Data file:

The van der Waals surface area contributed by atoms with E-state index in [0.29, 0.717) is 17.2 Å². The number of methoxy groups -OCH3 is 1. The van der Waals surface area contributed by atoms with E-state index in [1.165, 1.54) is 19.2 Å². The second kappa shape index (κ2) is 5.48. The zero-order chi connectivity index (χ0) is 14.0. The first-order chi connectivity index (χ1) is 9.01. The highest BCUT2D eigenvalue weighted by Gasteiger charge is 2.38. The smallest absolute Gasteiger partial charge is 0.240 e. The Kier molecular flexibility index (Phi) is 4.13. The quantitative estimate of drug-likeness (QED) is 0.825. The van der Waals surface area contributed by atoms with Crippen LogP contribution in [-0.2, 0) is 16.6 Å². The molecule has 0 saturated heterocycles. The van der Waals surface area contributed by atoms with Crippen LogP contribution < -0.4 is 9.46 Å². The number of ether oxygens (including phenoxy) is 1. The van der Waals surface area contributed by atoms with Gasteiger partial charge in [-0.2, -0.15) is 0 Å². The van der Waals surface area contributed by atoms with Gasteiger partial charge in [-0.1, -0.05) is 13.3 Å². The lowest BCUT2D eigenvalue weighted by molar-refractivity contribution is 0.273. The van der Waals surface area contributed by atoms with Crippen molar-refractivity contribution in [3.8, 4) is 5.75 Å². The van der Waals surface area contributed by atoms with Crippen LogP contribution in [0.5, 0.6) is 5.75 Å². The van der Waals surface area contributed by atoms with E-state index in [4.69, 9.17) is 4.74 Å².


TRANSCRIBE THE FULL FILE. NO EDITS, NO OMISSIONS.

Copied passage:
The van der Waals surface area contributed by atoms with E-state index in [0.29, 0.717) is 17.2 Å². The number of methoxy groups -OCH3 is 1. The van der Waals surface area contributed by atoms with E-state index in [1.165, 1.54) is 19.2 Å². The second kappa shape index (κ2) is 5.48. The zero-order chi connectivity index (χ0) is 14.0. The first-order chi connectivity index (χ1) is 9.01. The highest BCUT2D eigenvalue weighted by Gasteiger charge is 2.38. The smallest absolute Gasteiger partial charge is 0.240 e. The Kier molecular flexibility index (Phi) is 4.13. The quantitative estimate of drug-likeness (QED) is 0.825. The van der Waals surface area contributed by atoms with Crippen LogP contribution in [-0.2, 0) is 16.6 Å². The molecule has 0 saturated heterocycles. The van der Waals surface area contributed by atoms with Crippen LogP contribution < -0.4 is 9.46 Å². The number of ether oxygens (including phenoxy) is 1. The van der Waals surface area contributed by atoms with Gasteiger partial charge in [-0.2, -0.15) is 0 Å². The van der Waals surface area contributed by atoms with Gasteiger partial charge in [-0.1, -0.05) is 13.3 Å². The lowest BCUT2D eigenvalue weighted by molar-refractivity contribution is 0.273. The van der Waals surface area contributed by atoms with Crippen molar-refractivity contribution in [3.8, 4) is 5.75 Å². The van der Waals surface area contributed by atoms with Crippen LogP contribution in [0.5, 0.6) is 5.75 Å². The van der Waals surface area contributed by atoms with E-state index in [4.69, 9.17) is 4.74 Å².